When the Light isn’t Right: Photography in low light or too much light.
Any keen photographer will tell you that the best light for photography is the ‘magic-hour’ at sunrise and at sunset, and that mid-day or low-light photography should be avoided. For the rest of us, there is a whole day in between and, like it or not, it is our only opportunity to get photos. We simply can’t put life on-hold to wait for the so-called magic-hour. So, how do you get good photos when the light isn’t Right ?.
At any given light, good light or bad light, camera exposure is based on three variables;
- Shutter speed (how long the shutter is open). Faster shutter speeds can freeze motion are used when there is good light, where as slower shutter speeds blur moving objects. You might have already noticed that some of you low light photos are blurry. This is because a slow shutter speed is required in low light conditions to allow enough light into the camera for proper exposure. Unless you have a tripod, the shutter speed should be 1/ the focal length of the lens, e.g. a 250mm lens would require a minimum shutter speed of 1/250sec.
- Aperture (how much light comes in the lens). In good light conditions, the lens can be intentionally stopped-down (higher aperture number) to reduce the amount of light entering the camera, and increase the depth of field.
- ISO or film speed (how sensitive the sensor of film is to light). Lower the ISO the better. Higher ISO (800, 1200 and higher) adjust the sensitivity of the camera sensor of film to be more sensitive to light, so that photos can be taken is lower light conditions. Unfortunately, this means more more digital noise, and photos that look murky or muddy.
Adding light by using a flash changes everything. Most digital cameras have built-in flash, so you always have a flash when you need extra light. The down side of built-in flash is the quality of light; harsh and people will have red-eye.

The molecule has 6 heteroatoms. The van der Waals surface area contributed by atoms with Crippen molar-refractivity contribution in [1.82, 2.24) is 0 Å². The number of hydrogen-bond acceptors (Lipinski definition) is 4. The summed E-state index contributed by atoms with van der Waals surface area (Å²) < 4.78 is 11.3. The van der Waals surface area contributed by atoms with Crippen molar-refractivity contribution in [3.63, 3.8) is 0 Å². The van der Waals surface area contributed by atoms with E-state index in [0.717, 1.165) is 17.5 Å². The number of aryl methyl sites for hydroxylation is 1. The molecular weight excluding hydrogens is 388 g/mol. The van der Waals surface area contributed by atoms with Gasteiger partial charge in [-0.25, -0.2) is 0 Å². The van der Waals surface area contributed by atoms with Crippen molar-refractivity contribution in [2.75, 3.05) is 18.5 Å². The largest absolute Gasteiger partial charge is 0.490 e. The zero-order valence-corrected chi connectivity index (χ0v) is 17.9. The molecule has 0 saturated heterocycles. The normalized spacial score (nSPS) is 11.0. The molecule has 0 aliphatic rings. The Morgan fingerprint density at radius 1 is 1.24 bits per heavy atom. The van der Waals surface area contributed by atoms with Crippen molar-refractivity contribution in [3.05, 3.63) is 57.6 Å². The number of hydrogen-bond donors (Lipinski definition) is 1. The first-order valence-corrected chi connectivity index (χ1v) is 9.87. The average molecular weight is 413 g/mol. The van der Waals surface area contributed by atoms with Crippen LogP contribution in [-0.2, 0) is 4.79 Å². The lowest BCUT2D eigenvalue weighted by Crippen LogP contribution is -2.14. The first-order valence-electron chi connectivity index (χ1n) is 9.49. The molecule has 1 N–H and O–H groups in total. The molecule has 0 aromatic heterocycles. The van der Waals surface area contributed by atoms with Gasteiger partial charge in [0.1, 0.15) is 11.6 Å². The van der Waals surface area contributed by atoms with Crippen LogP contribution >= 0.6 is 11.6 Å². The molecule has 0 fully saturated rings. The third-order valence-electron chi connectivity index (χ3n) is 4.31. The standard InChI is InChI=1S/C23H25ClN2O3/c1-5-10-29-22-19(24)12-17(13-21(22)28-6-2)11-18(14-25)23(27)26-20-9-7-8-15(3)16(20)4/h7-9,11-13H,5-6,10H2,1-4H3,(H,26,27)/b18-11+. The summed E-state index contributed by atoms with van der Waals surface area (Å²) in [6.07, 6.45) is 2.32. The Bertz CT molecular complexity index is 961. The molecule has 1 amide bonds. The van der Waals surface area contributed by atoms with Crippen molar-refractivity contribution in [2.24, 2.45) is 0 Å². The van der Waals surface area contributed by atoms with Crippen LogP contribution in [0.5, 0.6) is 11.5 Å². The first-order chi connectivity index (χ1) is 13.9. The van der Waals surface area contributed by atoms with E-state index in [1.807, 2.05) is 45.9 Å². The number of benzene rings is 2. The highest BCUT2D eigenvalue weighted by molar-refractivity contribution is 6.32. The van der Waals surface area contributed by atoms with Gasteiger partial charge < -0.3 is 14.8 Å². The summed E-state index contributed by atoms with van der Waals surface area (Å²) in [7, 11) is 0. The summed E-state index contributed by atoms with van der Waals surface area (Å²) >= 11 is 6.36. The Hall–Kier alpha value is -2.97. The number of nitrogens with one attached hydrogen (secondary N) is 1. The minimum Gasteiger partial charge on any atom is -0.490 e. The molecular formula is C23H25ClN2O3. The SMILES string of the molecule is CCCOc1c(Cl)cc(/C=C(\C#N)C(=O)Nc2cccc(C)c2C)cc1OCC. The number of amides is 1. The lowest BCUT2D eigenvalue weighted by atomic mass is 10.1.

If you can, buy a hand held flash unit and a cable to connect the flash to the camera or wireless trigger. This is called off-camera flash. Once you get into it – there is no going back.
As mentioned above, adding flash (assuming off-camera flash), changes everything for camera exposure. Depending on your camera, flash units are synched to fire at 1/60, 1/125 or 1/250 of a second. If you set your shutter speed higher than your camera’s synch speed the image will be black, or partially black since the flash fired while the the shutter was already closing.
When using a flash, your can set the camera to Auto, or Program and let the camera work out the correct exposure, or set the camera to M for Manual so you can maximize the creative opportunity to over or under expose the background and make the foreground have more ‘Pop’.
In Manual mode
1) Set the shutter speed to the camera’s flash sync speed. You might have to refer to the camera manual to determine your cameras sync speed.
2) Point the camera at the background and set aperture according to the cameras light meter. Do not adjust the ISO – low number is better. The camera is now set to the correct exposure for the background. Some photographers call this “ambient exposure”.
3) Now turn on your flash. It can be set to automatic (TTL) where the flash power is controlled by the camera. This is useful for moving subjects. Setting the flash to Manual means that the flash power is controlled by you. This mode is most useful for portraits, or where you want to fine tune the exposure.
Assuming that you want control over the flash power, now it gets really fun and also a bit complicated. One step at a time.
- a) Flash in manual mode means you control the Flash Power. Typical flash power settings are 1/1 (full power), 1/2, 1/4, 1/8, 1/16.
- b) Off camera flash means you control the Direction of the flash hitting the subject.
- c) Off camera flash means you control the Flash-Subject Distance. Flash held closer to the subject means less flash power is needed, distant subjects will require more flash power for proper exposure.
- d) Assuming that your camera is also in Manual mode, with shutter speed set to sync speed. The lens Aperture (controls how much light enters the camera), and also be used to control exposure. If the subject is overexposed, then reduce the aperture (turn to higher aperture number) : e.g. change aperture f/5.6 to f/8. If the subject is underexposed, then increase aperture.
e) Other ways to change effect of the flash
- 1) How does the light from the flash hit the subject. Is the light harsh, creating dark shadows, or more soft with smooth transitions on the subject. Add a diffuser (e.g. softbox or umbrella) to reduce harsh shadows.
- 2) Coverage: is the flash directed at the entire subject, or only on a portion of the subject. Coverage can be modified (reduced) by zooming the flash, moving the flash closer to the subject, or adding a diffuser.
Go ahead – take a photo. See how it looks and make adjustments.